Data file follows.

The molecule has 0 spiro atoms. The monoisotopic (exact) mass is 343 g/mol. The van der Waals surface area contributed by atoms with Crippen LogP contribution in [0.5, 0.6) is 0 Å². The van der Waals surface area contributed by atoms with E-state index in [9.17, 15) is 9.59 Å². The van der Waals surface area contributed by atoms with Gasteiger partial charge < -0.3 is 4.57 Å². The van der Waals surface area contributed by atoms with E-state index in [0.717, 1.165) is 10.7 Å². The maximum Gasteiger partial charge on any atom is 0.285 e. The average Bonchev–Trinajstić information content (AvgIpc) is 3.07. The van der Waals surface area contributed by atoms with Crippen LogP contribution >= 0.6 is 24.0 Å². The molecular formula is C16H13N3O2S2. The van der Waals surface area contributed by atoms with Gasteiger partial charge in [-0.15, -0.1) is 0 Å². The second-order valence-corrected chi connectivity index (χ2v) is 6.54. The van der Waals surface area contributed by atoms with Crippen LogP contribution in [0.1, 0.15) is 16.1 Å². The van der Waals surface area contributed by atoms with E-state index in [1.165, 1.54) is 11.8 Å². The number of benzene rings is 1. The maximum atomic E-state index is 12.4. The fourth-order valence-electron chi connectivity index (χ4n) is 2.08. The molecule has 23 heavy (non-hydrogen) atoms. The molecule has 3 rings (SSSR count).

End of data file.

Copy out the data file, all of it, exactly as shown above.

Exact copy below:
The molecule has 0 spiro atoms. The monoisotopic (exact) mass is 343 g/mol. The van der Waals surface area contributed by atoms with Crippen LogP contribution in [0.5, 0.6) is 0 Å². The van der Waals surface area contributed by atoms with E-state index in [9.17, 15) is 9.59 Å². The van der Waals surface area contributed by atoms with Gasteiger partial charge < -0.3 is 4.57 Å². The van der Waals surface area contributed by atoms with E-state index in [0.717, 1.165) is 10.7 Å². The maximum Gasteiger partial charge on any atom is 0.285 e. The average Bonchev–Trinajstić information content (AvgIpc) is 3.07. The van der Waals surface area contributed by atoms with Crippen LogP contribution >= 0.6 is 24.0 Å². The molecular formula is C16H13N3O2S2. The van der Waals surface area contributed by atoms with Gasteiger partial charge in [-0.15, -0.1) is 0 Å². The second-order valence-corrected chi connectivity index (χ2v) is 6.54. The van der Waals surface area contributed by atoms with Crippen LogP contribution in [0.1, 0.15) is 16.1 Å². The van der Waals surface area contributed by atoms with E-state index in [1.165, 1.54) is 11.8 Å². The number of benzene rings is 1. The maximum atomic E-state index is 12.4. The fourth-order valence-electron chi connectivity index (χ4n) is 2.08. The molecule has 23 heavy (non-hydrogen) atoms. The molecule has 3 rings (SSSR count).